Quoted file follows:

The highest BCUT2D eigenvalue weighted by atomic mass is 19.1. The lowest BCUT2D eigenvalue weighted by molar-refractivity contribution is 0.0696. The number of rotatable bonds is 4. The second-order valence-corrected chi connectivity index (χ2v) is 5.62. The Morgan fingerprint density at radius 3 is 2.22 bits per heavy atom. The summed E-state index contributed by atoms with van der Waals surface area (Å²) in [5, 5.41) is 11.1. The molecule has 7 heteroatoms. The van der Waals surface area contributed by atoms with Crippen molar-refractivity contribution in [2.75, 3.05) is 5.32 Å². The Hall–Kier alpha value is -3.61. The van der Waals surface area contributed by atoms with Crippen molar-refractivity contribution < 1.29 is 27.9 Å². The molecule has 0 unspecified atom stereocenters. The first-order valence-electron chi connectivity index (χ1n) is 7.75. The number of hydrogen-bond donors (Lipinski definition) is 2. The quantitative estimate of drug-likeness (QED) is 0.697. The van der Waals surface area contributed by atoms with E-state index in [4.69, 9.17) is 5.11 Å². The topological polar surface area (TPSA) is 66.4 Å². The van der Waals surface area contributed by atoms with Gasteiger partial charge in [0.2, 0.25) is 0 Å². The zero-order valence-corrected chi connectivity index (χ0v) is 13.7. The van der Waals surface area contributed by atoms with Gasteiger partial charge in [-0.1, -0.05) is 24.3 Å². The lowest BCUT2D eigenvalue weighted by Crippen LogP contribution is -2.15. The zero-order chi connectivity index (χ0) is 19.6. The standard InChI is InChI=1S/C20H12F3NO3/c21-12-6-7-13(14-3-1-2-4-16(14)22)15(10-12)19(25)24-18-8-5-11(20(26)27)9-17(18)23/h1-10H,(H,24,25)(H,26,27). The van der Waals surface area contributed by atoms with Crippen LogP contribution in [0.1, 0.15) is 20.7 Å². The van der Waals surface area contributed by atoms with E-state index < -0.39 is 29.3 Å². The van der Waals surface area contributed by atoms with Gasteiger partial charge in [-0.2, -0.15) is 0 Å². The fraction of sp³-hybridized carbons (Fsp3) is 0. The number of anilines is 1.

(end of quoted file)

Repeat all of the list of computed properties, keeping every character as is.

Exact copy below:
The highest BCUT2D eigenvalue weighted by atomic mass is 19.1. The lowest BCUT2D eigenvalue weighted by molar-refractivity contribution is 0.0696. The number of rotatable bonds is 4. The second-order valence-corrected chi connectivity index (χ2v) is 5.62. The Morgan fingerprint density at radius 3 is 2.22 bits per heavy atom. The summed E-state index contributed by atoms with van der Waals surface area (Å²) in [5, 5.41) is 11.1. The molecule has 7 heteroatoms. The van der Waals surface area contributed by atoms with Crippen molar-refractivity contribution in [2.75, 3.05) is 5.32 Å². The Hall–Kier alpha value is -3.61. The van der Waals surface area contributed by atoms with Crippen molar-refractivity contribution < 1.29 is 27.9 Å². The molecule has 0 unspecified atom stereocenters. The first-order valence-electron chi connectivity index (χ1n) is 7.75. The number of hydrogen-bond donors (Lipinski definition) is 2. The quantitative estimate of drug-likeness (QED) is 0.697. The van der Waals surface area contributed by atoms with E-state index in [4.69, 9.17) is 5.11 Å². The topological polar surface area (TPSA) is 66.4 Å². The van der Waals surface area contributed by atoms with Gasteiger partial charge in [0.2, 0.25) is 0 Å². The zero-order valence-corrected chi connectivity index (χ0v) is 13.7. The van der Waals surface area contributed by atoms with Gasteiger partial charge in [-0.1, -0.05) is 24.3 Å². The lowest BCUT2D eigenvalue weighted by Crippen LogP contribution is -2.15. The zero-order chi connectivity index (χ0) is 19.6. The standard InChI is InChI=1S/C20H12F3NO3/c21-12-6-7-13(14-3-1-2-4-16(14)22)15(10-12)19(25)24-18-8-5-11(20(26)27)9-17(18)23/h1-10H,(H,24,25)(H,26,27). The van der Waals surface area contributed by atoms with Crippen LogP contribution in [0.1, 0.15) is 20.7 Å². The van der Waals surface area contributed by atoms with E-state index < -0.39 is 29.3 Å². The van der Waals surface area contributed by atoms with Gasteiger partial charge in [-0.2, -0.15) is 0 Å². The fraction of sp³-hybridized carbons (Fsp3) is 0. The number of anilines is 1.